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Social Media Increasingly Used as a “Conduit for Electoral Manipulation”

Ross Kelly


social media

A new report claims that social media exploitation by antidemocratic forces is a “product of American neglect”, and urges immediate action from policymakers to prevent future electoral manipulation. 

Electoral manipulation and misinformation campaigns are becoming a rampant issue for social media companies such as Facebook and Twitter, a new report claims.

According to the Freedom on the Net 2019 report, internet privacy and freedom of speech online have consistently declined over the past nine years, with 2019 raising additional serious concerns.

“While social media have at times served as a level playing field for civic discussion, they are now tilting dangerously toward illiberalism, exposing citizens to an unprecedented crackdown on their fundamental freedoms,” the report asserted.

“Cross-border influence” is a growing issue that must be addressed, the report said, while analysts noted that social media platforms are increasingly being used by “repressive regimes” and “elected incumbents with authoritarian ambitions” to manipulate and control populations.

A host of nations worldwide, many of which have questionable civil rights policies, have been ramping up efforts to capitalise on social media as a way to control and distort political processes.

“Authorities in China, Iran and Saudi Arabia, and a growing list of other countries have expanded their efforts to manipulate the online environment and influence foreign political outcomes over the past year”, the report said. “Malicious actors are no doubt emboldened by the failure of democratic states to update transparency and financing rules that are vital to free and fair elections.”

Analysts ranked countries around the world based on internet freedom and government policies. According to the report, China ranked as the world’s worst due to limitations on internet access, certain types of content and a host of user rights violations.

Although the UK and United States ranked high in the report with 77/100, the report highlighted that both nation’s have repeatedly failed to address foreign interference.

The publication of the report comes amid a period of political uncertainty and concerns over the role of social media in elections – both in the UK and the United States. Next month, the British citizens will take to the polls and in November next year, voters across America will decide whether President Donald Trump retains his place in the Whitehouse for another four years.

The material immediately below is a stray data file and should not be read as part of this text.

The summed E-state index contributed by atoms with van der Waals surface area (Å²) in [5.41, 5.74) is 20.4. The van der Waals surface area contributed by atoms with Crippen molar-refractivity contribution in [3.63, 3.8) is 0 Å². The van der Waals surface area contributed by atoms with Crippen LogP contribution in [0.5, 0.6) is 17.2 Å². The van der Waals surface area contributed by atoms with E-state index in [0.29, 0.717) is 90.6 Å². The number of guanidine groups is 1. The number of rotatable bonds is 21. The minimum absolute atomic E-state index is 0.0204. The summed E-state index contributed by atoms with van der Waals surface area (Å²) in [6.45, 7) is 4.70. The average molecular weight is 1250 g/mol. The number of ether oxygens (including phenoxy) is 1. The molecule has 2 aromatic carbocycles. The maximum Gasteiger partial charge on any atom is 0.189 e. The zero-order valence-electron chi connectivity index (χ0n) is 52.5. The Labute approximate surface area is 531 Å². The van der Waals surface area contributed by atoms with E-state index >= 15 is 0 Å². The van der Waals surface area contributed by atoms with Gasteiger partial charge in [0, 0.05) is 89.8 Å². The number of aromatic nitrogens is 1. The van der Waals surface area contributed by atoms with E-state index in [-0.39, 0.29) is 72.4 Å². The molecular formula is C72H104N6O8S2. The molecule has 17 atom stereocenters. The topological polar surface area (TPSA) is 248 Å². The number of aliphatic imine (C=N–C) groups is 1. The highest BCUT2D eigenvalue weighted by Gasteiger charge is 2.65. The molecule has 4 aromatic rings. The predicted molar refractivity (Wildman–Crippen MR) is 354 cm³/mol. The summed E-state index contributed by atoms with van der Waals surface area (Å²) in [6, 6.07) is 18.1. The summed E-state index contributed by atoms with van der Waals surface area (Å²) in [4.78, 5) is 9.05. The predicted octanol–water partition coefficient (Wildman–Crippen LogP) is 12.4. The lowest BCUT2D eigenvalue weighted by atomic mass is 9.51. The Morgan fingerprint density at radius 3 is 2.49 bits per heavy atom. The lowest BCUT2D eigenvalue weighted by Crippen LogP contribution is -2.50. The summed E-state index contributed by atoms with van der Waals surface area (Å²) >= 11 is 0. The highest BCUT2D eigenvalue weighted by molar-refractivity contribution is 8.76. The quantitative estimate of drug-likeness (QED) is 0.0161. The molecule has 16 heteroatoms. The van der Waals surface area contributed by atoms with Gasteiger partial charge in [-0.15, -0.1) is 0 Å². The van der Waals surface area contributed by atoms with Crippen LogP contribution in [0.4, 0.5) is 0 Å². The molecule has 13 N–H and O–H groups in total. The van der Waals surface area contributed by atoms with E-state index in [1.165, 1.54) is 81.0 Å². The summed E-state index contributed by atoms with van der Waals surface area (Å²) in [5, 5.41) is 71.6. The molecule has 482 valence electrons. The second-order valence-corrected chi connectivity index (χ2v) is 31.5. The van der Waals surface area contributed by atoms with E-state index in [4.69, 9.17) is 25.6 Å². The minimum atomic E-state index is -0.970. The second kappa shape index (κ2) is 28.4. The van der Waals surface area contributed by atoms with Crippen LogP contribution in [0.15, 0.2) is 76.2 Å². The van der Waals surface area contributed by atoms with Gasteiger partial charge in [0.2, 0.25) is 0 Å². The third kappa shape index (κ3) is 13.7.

Twitter CEO Jack Dorsey announced last week that the social media platform will ban all political ads ahead of both elections. While the move was viewed as a positive step toward establishing clearer rules on political advertising, the real danger for many still lies in Facebook’s current policies. Spending on political advertising through Facebook eclipses that on Twitter.

Recent weeks have seen the social media giant and CEO Mark Zuckerberg under intense fire from politicians and rights groups on both sides of the Atlantic. The company’s decision to allow politicians – or those campaigning for office – to run purposefully misleading ads has raised serious concerns and prompted a wave of derision.

The report heavily criticised policymakers for a lack of action on this issue and suggested that the ongoing issue of manipulation and misinformation is, in part, “a product of American neglect”.

“While authoritarian powers like China and Russia have played an enormous role in dimming the prospects for technology to deliver greater human rights, the world’s leading social media platforms are based in the United States, and their exploitation by antidemocratic forces is, in large part, a product of American neglect,” the report insisted.

“Whether due to naivete about the internet’s role in democracy promotion or policymaker’s laissez-faire attitude toward Silicon Valley, we now face a stark reality; the future of internet freedom rests on our ability to fix social media.”

Ross Kelly

Staff Writer

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